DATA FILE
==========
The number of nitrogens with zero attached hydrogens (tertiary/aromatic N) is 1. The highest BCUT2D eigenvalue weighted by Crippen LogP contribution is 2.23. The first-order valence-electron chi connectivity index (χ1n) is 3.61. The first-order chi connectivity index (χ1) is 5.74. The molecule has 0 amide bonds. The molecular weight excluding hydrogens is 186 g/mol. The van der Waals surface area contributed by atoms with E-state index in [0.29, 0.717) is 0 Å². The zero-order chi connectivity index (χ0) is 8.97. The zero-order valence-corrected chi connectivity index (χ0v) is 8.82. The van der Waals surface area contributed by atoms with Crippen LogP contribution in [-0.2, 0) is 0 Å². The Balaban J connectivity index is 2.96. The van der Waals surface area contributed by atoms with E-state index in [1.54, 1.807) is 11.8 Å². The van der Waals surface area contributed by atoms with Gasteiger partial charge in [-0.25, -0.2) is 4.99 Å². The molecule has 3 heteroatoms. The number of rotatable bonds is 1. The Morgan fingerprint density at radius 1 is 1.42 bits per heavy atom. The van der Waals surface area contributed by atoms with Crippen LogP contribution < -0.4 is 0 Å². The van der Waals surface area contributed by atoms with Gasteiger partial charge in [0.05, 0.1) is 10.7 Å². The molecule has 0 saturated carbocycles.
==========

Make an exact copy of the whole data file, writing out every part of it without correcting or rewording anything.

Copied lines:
The number of nitrogens with zero attached hydrogens (tertiary/aromatic N) is 1. The highest BCUT2D eigenvalue weighted by Crippen LogP contribution is 2.23. The first-order valence-electron chi connectivity index (χ1n) is 3.61. The first-order chi connectivity index (χ1) is 5.74. The molecule has 0 amide bonds. The molecular weight excluding hydrogens is 186 g/mol. The van der Waals surface area contributed by atoms with E-state index in [0.29, 0.717) is 0 Å². The zero-order chi connectivity index (χ0) is 8.97. The zero-order valence-corrected chi connectivity index (χ0v) is 8.82. The van der Waals surface area contributed by atoms with Crippen LogP contribution in [-0.2, 0) is 0 Å². The Balaban J connectivity index is 2.96. The van der Waals surface area contributed by atoms with E-state index in [1.54, 1.807) is 11.8 Å². The van der Waals surface area contributed by atoms with Gasteiger partial charge in [-0.25, -0.2) is 4.99 Å². The molecule has 3 heteroatoms. The number of rotatable bonds is 1. The Morgan fingerprint density at radius 1 is 1.42 bits per heavy atom. The van der Waals surface area contributed by atoms with Crippen LogP contribution < -0.4 is 0 Å². The van der Waals surface area contributed by atoms with Gasteiger partial charge in [0.05, 0.1) is 10.7 Å². The molecule has 0 saturated carbocycles.